Monday, 23 February 2009

'Toxic' Assets, Contagion and the Financial Crisis

By Xavier Cirera

An interesting question regarding the spread of the current financial crisis is the extent to which banks in developing countries hold 'toxic' assets. This is critical to understanding the channels through which the crisis will spread to developing countries. It is already evident that there is a significant impact on developing countries from a reduction in demand in OECD countries (the trade channel). Recent news about a substantial decrease in exports from China is alarming. However, less clear is the impact through bank lending.

The bank lending channel depends on the bank asset position, which in turn may depend on whether the bank is foreign owned and the use of bank finance by domestic firms. Financial development in developing countries varies greatly between emerging markets and LDCs. One may think that the banking system in Latin America and Asia is clearly more exposed to the global banking crisis than financially underdeveloped banks in Sub-Saharan Africa. In addition, firms’ access to bank finance is very restricted in Sub-Saharan Africa and other LDCs. As a result, it may seem that LDCs are quite isolated from the financial channel of contagion since banks have a less vulnerable position and play a less important role in firms’ finance. Interestingly, so far there are no news reports about large bank collapses and rescues in LDCs.

However, greater isolation from the financial channel does not imply that the impact of the current crisis on GDP growth in LDCs will not be large. Some LDCs are already experiencing the drop in demand from OECD countries.

If you are interested in the issue of 'toxic' assets, do not miss the excellent note from my colleague Neil McCulloch on what to do about them.

Wednesday, 4 February 2009

On China Currency Manipulation and Multilateralism

By Xavier Cirera
One collateral impact of any financial crisis is the risk of raising protectionism. One clear example is the warning thrown by recently appointed US Secretary of State, Timothy Geithner, that China has been manipulating its currency, which increases the risk of creating a US-China trade row. The idea that the renminbi is undervalued is nothing new, and a large number of academic papers have tried to quantify this undervaluation. However, the tone of the US administration seems to have changed substantially with the new Obama team, and one wonders whether this change would have occurred in a context of economic stability. A bilateral trade dispute between the US and China would be bad news for the world economy, and could open the door to the indiscriminate use of protectionist measures by other countries.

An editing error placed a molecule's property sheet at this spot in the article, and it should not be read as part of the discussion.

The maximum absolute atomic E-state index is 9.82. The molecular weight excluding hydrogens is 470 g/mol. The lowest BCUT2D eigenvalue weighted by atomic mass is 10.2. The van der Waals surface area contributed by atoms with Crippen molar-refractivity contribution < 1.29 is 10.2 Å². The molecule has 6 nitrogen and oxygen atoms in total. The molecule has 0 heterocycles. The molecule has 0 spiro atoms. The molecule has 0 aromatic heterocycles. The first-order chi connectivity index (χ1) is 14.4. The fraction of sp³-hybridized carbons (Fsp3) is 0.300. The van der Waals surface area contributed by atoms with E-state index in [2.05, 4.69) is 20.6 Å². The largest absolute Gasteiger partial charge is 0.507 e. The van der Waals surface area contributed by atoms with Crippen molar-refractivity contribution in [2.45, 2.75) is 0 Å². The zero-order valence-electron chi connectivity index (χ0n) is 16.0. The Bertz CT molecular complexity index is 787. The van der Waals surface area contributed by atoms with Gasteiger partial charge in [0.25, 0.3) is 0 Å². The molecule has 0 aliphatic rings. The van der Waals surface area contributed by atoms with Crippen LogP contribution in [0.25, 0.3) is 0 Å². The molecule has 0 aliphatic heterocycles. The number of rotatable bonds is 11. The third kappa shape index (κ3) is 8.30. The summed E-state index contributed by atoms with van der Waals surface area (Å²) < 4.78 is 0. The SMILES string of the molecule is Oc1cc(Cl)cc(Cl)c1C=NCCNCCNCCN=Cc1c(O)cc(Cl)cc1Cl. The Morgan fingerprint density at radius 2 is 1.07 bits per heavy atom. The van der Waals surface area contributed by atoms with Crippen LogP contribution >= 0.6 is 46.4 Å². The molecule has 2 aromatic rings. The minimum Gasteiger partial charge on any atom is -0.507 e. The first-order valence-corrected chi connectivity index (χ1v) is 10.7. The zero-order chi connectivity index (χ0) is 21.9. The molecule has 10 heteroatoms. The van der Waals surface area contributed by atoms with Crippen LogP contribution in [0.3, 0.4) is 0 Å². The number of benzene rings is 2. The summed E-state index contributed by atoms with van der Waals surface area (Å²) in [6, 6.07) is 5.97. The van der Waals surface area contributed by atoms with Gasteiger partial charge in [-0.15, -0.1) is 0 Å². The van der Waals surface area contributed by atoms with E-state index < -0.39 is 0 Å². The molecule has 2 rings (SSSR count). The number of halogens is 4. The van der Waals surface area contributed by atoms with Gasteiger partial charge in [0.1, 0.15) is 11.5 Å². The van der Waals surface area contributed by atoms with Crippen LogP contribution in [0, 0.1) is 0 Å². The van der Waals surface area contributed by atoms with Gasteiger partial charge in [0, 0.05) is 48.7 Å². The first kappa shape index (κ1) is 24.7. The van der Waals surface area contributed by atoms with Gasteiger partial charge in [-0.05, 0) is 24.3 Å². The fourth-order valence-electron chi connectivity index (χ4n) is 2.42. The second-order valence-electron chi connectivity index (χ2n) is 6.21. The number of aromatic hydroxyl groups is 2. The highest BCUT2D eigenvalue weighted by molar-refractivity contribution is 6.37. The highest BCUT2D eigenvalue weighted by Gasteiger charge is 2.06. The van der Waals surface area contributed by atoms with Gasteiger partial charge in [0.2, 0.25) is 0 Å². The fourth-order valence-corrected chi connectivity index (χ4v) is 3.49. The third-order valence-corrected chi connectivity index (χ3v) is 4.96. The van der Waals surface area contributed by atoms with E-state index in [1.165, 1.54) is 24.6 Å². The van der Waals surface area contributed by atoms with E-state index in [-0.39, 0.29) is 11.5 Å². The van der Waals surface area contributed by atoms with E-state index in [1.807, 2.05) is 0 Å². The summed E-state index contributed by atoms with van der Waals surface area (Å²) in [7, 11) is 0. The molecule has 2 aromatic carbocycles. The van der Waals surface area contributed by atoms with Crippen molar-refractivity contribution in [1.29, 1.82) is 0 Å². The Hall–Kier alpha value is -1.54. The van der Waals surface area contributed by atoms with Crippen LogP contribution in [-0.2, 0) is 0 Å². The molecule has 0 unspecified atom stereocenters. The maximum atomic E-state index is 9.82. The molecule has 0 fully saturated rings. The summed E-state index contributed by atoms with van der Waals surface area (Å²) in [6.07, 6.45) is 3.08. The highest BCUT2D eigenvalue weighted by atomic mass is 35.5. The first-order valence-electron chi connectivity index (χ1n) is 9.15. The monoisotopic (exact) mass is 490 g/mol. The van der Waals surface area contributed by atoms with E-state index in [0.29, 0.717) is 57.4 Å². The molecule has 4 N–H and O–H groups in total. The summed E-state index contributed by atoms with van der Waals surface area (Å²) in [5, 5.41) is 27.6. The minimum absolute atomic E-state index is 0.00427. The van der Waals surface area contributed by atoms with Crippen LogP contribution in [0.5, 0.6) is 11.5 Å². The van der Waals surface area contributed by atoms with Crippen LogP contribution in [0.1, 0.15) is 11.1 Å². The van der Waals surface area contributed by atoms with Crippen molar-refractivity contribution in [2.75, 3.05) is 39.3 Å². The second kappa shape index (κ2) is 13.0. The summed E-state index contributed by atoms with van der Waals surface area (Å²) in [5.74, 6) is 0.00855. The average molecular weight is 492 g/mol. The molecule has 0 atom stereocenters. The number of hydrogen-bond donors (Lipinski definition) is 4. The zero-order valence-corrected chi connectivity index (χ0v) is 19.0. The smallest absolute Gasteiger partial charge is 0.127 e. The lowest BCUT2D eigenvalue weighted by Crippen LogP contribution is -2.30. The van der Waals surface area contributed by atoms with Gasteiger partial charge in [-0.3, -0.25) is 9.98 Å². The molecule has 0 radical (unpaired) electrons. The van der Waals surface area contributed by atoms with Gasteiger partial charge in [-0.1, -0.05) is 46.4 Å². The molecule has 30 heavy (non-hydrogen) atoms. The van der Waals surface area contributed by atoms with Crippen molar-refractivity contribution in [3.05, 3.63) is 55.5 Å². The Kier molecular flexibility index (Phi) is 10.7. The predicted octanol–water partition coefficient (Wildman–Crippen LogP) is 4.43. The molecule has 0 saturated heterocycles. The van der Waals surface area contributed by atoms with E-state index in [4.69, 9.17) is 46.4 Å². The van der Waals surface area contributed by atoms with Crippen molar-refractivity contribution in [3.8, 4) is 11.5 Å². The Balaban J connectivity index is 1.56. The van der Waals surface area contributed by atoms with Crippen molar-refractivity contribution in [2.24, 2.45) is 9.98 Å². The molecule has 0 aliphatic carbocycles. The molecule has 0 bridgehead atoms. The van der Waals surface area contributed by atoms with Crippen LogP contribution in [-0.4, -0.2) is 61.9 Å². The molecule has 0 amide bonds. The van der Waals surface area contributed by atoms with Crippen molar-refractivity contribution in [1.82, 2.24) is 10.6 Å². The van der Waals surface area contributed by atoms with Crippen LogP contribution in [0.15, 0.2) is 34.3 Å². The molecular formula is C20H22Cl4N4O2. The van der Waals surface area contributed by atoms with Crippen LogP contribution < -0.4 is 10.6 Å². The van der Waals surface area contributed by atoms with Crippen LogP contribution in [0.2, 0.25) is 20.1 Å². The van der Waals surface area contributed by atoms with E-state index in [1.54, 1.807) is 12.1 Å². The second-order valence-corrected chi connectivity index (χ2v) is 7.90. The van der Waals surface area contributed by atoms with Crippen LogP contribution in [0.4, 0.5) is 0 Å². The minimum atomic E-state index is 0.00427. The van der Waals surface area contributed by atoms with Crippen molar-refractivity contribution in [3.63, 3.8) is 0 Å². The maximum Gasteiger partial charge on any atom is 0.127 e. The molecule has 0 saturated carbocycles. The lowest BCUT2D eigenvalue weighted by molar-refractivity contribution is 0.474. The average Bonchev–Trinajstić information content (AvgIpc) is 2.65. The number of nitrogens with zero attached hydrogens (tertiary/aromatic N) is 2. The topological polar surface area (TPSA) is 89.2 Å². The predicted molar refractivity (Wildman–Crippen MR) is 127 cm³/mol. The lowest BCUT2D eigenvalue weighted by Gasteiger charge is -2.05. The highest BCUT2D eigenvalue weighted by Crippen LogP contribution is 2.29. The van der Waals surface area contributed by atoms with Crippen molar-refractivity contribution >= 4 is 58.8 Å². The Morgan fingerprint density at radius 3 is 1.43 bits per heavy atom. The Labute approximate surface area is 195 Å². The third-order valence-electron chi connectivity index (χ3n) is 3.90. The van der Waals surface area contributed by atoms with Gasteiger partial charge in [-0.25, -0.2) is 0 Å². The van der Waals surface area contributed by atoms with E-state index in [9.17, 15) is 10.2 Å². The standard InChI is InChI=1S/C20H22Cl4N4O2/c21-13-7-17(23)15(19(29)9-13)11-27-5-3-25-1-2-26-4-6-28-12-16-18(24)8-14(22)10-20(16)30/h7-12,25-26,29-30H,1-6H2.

The effect of government policies achieving currency undervaluation is similar to the impact of an import tariff or an export subsidy. Currency undervaluation has an impact on trade volumes and on the current account, since it generates cheaper exports and larger current account surpluses. Undoubtedly, an undervalued renminbi has a large impact on the US current account balance with China. However, what is less clear is the competitive impact of the undervaluation on US producers. The existing evidence is not clear about whether Chinese products compete directly with higher quality products from the US and EU countries. While there has been a significant overlap between exports from China and high-income countries, and significant quality upgrading in some areas, in general most Chinese exports are of lower quality and, therefore, do not compete directly. On the contrary, China is the main platform for outsourcing and assembling many products originated in the US and the EU. So despite the existing fear of ‘unfair’ Chinese competition in the US and the EU, any Chinese currency manipulation has larger direct competitive impacts on other Asian and middle income countries. Besides, if the Chinese currency is undervalued, it is likely to be undervalued with most currencies, not only the US dollar.

So why then so much bilateral focus US-China? Clearly, the emergence of a new super power creates tensions with the existing one, and history shows that transitions can be difficult and violent. However, the risk, in my view, is to marginalise developing countries from the new arising system of global governance and polarisation of power. Asian drivers should be the catalyst to change the rules of the game, and design a system of global governance where developing countries, not only India and China, are adequately represented, nominally and with de facto decision power in multilateral institutions. A good start could be the Chinese currency row. Developing countries are also affected by Chinese currency ‘manipulation’ and, therefore, this issue should be addressed at the multilateral level.